[Nameplate] Fair ~ 70°F  
High: 89°F ~ Low: 73°F
Saturday, Aug. 27, 2016

Corporation forms to handle grants

Friday, May 26, 2006

CHARLESTON -- Mississippi County has a new not-for-profit corporation to handle grants from the U.S. Department of Agriculture's Rural Development division.

Mississippi County commissioners approved the formation of the Mississippi County Development Corporation and adopted its bylaws during their regular meeting Thursday.

County Clerk Junior DeLay explained the new corporation was needed because "the Public Facilities Corporation did not meet Rural Development's requirements."

DeLay said Rural Development's requirement that is not met by the Mississippi County Public Facilities Corporation is related to the method for selecting board members and that changing that method would have required extensive changes in the corporation's bylaws.

"So it was easier to just form another corporation," he said.

Presiding Commissioner Jim Blumenberg will serve as the new corporation's president; Commissioner Homer Oliver will by the vice president; Commissioner Martin Lucas will be the secretary; and County Treasurer Sandra DeField will be the treasurer for the Mississippi County Development Corporation.

DeLay will serve as the initial registered agent for the corporation.

In other county business Thursday:

* Despite what the State Tax Commission says, County Assessor W.R. "Bill" Thompson will not raise the county's assessments.

"I will not raise taxes in Mississippi County," Thompson said.

Thompson explained the STC says the county's assessments are too low

"The index will not change," said Shirley Coffer, deputy assessor.

Blumenberg said the STC is probably looking at the escalated property values in the urban areas.

* Commissioners agreed to use the same salary and benefit package for Butch McHaney, the new administrator of the Mississippi County Detention Center, that was in place for former jail administrator Bob Whitehead.

Blumenberg said Whitehead "walked into a mess" when he first accepted the position and did a good job straightening things out during his time as jail administrator.

* Blumenberg suggested two road and bridge department workers work Saturdays during the blacktop season during which they would mix blacktop to streamline the process.

"We need to start that blacktop sooner and quit it sooner," he said.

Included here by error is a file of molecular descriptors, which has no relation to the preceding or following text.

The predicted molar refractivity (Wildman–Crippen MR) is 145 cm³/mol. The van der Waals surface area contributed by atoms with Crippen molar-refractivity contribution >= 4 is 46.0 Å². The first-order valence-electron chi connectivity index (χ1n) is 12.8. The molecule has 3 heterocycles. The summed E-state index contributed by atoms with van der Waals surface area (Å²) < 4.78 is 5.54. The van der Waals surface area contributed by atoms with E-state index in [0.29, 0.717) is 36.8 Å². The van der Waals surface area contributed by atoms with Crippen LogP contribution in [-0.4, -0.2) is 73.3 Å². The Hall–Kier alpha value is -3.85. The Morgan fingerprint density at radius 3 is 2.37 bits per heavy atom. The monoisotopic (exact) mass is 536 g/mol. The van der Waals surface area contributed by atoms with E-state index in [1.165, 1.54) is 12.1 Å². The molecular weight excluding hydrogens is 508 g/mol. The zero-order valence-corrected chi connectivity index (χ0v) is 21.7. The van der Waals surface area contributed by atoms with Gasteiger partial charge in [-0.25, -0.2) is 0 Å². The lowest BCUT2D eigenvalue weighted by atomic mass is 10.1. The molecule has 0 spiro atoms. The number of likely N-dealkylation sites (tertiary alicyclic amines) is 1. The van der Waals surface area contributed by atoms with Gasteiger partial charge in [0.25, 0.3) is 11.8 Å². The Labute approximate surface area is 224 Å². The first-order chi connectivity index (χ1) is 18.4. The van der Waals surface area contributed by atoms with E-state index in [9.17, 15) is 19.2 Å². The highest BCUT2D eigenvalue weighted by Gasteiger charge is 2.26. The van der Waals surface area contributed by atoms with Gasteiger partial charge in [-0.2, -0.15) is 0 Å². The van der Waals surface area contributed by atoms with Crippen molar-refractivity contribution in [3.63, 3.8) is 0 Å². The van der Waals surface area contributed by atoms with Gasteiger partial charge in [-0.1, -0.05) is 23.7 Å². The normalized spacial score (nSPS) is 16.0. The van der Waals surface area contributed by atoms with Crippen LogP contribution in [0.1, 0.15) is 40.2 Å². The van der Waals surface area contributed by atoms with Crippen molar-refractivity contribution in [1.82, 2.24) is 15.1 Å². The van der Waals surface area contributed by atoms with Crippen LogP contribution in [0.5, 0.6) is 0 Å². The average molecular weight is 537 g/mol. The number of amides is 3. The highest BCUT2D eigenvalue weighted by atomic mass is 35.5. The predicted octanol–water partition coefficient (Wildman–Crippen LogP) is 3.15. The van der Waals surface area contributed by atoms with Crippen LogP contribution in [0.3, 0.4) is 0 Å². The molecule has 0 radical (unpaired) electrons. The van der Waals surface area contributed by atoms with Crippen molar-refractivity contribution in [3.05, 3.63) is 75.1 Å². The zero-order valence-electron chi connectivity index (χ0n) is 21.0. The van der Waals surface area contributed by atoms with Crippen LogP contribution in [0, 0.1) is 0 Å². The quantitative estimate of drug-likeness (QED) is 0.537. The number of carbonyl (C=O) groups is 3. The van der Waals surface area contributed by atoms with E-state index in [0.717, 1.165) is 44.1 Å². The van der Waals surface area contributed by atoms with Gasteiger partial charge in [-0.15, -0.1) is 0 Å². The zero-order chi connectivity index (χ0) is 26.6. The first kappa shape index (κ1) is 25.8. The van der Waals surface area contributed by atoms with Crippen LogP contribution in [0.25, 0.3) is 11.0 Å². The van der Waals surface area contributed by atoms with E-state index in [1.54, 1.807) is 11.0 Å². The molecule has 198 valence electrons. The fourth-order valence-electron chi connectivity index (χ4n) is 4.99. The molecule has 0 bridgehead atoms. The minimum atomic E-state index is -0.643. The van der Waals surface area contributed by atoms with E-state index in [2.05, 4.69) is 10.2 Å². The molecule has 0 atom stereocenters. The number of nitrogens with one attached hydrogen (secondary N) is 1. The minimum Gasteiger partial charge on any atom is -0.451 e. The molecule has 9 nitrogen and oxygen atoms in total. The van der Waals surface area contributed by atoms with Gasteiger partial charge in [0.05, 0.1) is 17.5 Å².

July and August have the ideal weather to get the best results from cold mix asphalt, Blumenberg said, while nights are too cool in September.

"If he puts plenty of oil in it, with the hot weather we won't have no problems," he said.

Blumenberg said they should plan to finish the cold-mix blacktopping by mid-August and then in September do some chip-and-seal blacktopping in which a thin layer of gravel is laid down and then sprayed with a bonding oil to create a blacktop surface. "In some areas it works good," he said.

In some areas where the process was used in previous years, "you can't tell that's chip-and-seal," Blumenberg said.

He also suggested they experiment with following the regular chip-and-seal process with a tack shot of oil on top "to fill the voids."

* Commissioners approved the appointment of Brian Cox of Charleston to the Mississippi County Public Facilities Corporation.

The Mississippi County Public Facilities Corporation board made the appointment which then had to be approved by the County Commission.

DeLay reminded commissioners they still have an appointment to make on the Senate Bill 40 board.

Blumenberg said he would like to see potential board members submit applications which include why they think they would make a good SB-40 board member.

The SB-40 board administers money collected for the Sheltered Workshop Fund which serves the county's mentally and physically handicapped.

"I really think the Senate Bill 40 board is an important board," Blumenberg said, adding that he was pleased with the way they conducted business during the SB-40 board meeting Monday.

Commissioners also discussed consulting with Betty Hearnes about the county's Industrial Development Authority to see if they need to keep it active, revamp it, or get new board members appointed.

Oliver said he thinks the IDA should remain in place even if not active so "it's always there if you need it."